The seminar kicked off on September 22 with the initial three days devoted to Henry Jung's submission grappling instruction. When the Korean Special Forces arrived I was delighted to see that the Korean commanders had honored our request to send some of their best fighters from the Special Forces brigades and anti-terrorist battalion. I saw the cauliflower ears on one guy and I knew we had some real players. Henry got right to work the morning of the first day teaching take downs from the clinch position and various neck locks, followed by an afternoon of basic grappling positions, with light sparring focusing on how to keep an opponent on his back from the mount and side control position. Not only did everyone catch on quickly, they were also extremely game to spar. In spite of Henry's directive to spar at 70% power because the remaining two six-hour days were going to be sparring-intensive, these guys went at each other full throttle all day long.

The second day Henry covered several arm and shoulder locks, and various reversals and escapes from the guard position. In between teaching points Henry had the soldiers continually pair up and spar, then change opponents and spar again. Of course, throughout the day, everyone wanted a shot at sparring Henry, virtually jumping over one another to get to him when it came time to switch sparring partners. Because of the lowered number of participants, everyone got to spend more time under Henry's 100-kilo frame than they cared to. Incidentally, the guy with the cauliflower ears turned out to have 10 years of Greco-Roman wrestling experience under his belt, and with the added submission skills he was quickly becoming a monster on the mat.

I met Raymond Floro on the evening of the second day, and to no surprise he turned out to be just as amiable in person as he was on the phone and email. After checking Raymond into the hotel in Seoul, we went out for a nice Korean dinner with Henry and got to know each other. I'm not sure which Raymond liked more, the Korean food or Henry, but in any case we all hit off very well and looked forward to the rest of the seminar.

The last day of Henry's portion of the seminar he covered foot locks in the morning, and followed up in the afternoon with a review of everything he had taught over the three-day period. Throughout the last day of grappling training there was plenty of sparring time, and I was nothing short of amazed at how quickly the Koreans were able to apply in sparring all of the techniques they had learned in the previous 72 hours. Many of them could even hold their own against some of the Americans who came into the seminar with previous Brazilian Jiu-jitsu experience. All participants sparred during the last hour of grappling training with the same intensity they had on the first day. At the conclusion of the first half of the seminar I could not have been happier with the quality of instruction and the enthusiasm of the participating soldiers.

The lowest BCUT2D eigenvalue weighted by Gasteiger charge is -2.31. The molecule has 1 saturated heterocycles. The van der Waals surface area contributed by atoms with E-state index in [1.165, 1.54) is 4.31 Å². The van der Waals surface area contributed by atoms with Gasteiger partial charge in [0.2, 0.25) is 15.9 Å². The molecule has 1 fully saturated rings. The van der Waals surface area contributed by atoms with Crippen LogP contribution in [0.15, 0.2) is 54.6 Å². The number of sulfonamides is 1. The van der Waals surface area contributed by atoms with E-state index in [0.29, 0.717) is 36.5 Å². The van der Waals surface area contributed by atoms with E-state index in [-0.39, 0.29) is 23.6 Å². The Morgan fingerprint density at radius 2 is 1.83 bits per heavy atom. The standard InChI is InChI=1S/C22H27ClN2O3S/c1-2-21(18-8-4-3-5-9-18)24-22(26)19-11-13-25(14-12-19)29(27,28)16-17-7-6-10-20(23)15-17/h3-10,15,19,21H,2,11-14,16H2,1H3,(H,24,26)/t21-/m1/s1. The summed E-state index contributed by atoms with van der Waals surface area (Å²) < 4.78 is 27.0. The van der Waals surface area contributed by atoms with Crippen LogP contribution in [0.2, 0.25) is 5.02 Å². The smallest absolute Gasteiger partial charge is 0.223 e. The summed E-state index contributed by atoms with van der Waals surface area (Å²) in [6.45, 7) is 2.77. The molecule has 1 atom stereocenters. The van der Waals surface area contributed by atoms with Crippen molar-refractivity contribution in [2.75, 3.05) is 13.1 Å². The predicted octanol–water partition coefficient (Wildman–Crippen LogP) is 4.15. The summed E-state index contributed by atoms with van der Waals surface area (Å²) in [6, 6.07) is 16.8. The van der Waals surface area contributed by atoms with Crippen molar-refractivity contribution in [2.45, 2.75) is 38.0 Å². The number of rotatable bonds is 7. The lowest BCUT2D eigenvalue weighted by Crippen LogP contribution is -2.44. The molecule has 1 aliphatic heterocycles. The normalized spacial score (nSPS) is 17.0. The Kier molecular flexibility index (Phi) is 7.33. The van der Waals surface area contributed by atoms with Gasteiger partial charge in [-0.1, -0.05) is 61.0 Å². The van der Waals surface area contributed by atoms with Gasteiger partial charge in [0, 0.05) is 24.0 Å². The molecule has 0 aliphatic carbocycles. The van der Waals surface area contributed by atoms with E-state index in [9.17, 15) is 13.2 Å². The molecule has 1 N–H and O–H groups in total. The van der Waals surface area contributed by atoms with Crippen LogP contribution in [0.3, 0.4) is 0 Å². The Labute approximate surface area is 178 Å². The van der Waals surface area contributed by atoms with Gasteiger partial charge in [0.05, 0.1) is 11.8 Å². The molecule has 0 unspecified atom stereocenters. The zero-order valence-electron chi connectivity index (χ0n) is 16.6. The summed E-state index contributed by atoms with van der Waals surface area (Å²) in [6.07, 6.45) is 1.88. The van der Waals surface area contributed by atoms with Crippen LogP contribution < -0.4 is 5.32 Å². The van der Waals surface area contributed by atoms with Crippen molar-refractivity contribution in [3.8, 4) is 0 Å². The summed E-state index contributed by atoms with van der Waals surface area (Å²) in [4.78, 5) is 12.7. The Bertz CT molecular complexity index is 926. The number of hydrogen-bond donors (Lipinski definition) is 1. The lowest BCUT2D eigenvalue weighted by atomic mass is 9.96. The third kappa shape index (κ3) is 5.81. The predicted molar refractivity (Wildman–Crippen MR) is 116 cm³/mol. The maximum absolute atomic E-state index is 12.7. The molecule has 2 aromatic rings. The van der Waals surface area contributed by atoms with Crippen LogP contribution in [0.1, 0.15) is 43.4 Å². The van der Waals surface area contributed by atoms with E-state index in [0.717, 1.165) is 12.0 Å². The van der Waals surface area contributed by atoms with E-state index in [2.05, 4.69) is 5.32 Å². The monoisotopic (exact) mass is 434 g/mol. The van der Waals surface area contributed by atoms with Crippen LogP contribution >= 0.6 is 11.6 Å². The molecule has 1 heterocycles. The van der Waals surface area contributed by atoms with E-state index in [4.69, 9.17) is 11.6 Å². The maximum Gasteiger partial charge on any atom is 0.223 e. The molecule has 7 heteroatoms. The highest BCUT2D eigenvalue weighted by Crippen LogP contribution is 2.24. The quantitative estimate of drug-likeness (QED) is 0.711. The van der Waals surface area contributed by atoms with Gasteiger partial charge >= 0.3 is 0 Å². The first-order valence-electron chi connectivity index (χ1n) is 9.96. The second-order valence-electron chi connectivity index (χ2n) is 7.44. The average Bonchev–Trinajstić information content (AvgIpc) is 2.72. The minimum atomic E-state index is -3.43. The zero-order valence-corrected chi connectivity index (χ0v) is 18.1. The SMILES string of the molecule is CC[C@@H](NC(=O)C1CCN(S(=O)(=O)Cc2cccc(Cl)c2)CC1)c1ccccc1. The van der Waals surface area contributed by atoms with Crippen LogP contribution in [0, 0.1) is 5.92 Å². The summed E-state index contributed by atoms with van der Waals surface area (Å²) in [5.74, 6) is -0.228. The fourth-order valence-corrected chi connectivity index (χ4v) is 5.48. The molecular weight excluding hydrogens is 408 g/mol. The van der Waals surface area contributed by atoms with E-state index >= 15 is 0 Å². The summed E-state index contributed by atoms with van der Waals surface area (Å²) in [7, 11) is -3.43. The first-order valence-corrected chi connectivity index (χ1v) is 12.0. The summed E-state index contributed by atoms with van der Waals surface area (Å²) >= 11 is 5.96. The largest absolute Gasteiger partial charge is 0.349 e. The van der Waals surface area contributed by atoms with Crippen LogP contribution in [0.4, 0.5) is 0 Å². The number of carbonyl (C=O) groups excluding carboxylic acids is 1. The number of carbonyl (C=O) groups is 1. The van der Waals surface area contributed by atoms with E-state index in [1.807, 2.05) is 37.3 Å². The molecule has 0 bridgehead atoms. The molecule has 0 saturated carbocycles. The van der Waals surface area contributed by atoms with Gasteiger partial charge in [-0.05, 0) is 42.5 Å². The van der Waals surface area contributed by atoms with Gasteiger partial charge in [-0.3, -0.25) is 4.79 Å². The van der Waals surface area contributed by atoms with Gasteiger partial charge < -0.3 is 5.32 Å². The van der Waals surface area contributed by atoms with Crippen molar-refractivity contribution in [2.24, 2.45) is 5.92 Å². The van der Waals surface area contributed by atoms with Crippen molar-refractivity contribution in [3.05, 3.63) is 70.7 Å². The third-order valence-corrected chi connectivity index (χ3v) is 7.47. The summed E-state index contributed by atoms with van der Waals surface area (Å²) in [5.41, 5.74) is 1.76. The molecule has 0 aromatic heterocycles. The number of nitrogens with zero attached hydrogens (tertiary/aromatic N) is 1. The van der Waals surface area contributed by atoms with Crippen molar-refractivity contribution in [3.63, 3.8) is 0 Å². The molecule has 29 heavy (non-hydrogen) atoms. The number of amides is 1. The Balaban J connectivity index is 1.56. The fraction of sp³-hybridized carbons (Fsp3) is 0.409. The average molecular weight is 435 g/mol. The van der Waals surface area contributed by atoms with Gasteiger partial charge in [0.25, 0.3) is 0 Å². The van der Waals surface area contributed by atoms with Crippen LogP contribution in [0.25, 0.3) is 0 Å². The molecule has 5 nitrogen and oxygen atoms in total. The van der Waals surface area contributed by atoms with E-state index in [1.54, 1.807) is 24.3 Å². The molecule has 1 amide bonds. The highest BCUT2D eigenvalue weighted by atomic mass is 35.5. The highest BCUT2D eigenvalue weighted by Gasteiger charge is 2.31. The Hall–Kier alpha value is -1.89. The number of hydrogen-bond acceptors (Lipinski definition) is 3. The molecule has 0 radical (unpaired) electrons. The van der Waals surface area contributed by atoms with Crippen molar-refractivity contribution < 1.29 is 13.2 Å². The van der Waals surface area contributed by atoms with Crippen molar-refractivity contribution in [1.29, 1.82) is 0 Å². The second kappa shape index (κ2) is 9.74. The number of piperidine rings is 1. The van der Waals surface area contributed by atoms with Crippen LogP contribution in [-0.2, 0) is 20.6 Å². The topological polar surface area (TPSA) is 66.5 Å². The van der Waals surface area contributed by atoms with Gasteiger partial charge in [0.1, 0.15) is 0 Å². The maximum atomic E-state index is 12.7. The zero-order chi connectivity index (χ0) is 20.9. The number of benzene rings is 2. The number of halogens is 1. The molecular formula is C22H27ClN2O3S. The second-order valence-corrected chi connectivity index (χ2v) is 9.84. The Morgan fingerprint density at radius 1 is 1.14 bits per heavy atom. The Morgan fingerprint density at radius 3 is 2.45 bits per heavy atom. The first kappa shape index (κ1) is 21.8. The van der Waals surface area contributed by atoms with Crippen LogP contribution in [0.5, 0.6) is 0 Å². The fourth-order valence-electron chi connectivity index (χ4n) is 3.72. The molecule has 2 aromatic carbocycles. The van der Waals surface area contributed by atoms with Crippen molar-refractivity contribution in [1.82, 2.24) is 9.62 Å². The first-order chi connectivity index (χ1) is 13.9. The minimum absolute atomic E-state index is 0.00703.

That night I had my first encounter with Raymond Floro's unique brand of Kalis Ilustrisimo. We went to the US military gym in Seoul and Raymond immediately had me don a helmet for some knife sparring with him. I mentioned previously my surprise at seeing Raymond sparring with a student, and as it turns out (again a very pleasant surprise). Raymond incorporates a great deal of sparring into his instructional methodology. Raymond subscribes to the "less talk more show" approach to teaching. Instead of spending a lot of time verbally validating his system of weapons fighting, Raymond just has everyone suit up and spar him one by one. This allows all involved to experience his techniques from the receiver perspective, which removes any potential skepticism from the very beginning. After 10 minutes of knife sparring Raymond had made a believer out of me.

If anyone prior had told me it was possible to strike an opponents face with a knife held at the waist I would not have believed them. Even after the move on the video clip I was still not completely convinced. I had received a fair share of Kalis Ilustrisimo instruction, and had a lot of sparring time under my belt, and while I won't be pushing Dan Inosanto out a job any time soon, I feel that I am no pushover when it comes to sparring. And yet, here was this guy repeatedly bouncing the sparring knife off the front grill of my helmet with a loud bang each time with neck-snapping force, followed by an uncontrollable laugh from Henry standing on the sidelines. We changed from knives to sticks, and although I did a little better with a stick, there was never any doubt who was in charge of the game.

After the sparring, Raymond began training me for the next four hours in his unique system. Raymond is a former Australian fencing champion, and has developed a combination of Kalis Ilustrisimo and fencing techniques into a formidable fighting style. He introduced me to the strike techniques and footwork incrementally by first showing the technique and discussing its practical applications, followed by repeatedly practicing the technique, and finally sparring with it. The teaching flows step-by-step in a very logical progression. I was as impressed with the instructional methodology as I was with the simplicity and effectiveness of the system itself. The members of our small sparring group in Seoul have always preferred to improve our technique through lots of sparring as opposed to repetitive form training and drills, and in Raymond Floro we found exactly the instructor we had hoped for.

The next day Raymond began teaching his system to the assembled participants in the same way he had started with me the previous evening. He had everyone quickly spar him one at a time with the same neck-popping results, which made for some very attentive listeners after the sparring was finished and he explained the basic concepts behind his system. I had to fulfill the headache-inducing duty of interpreter, a job that fortunately was easier than usual because Raymond's teaching method is centered on showing more movement and action than words.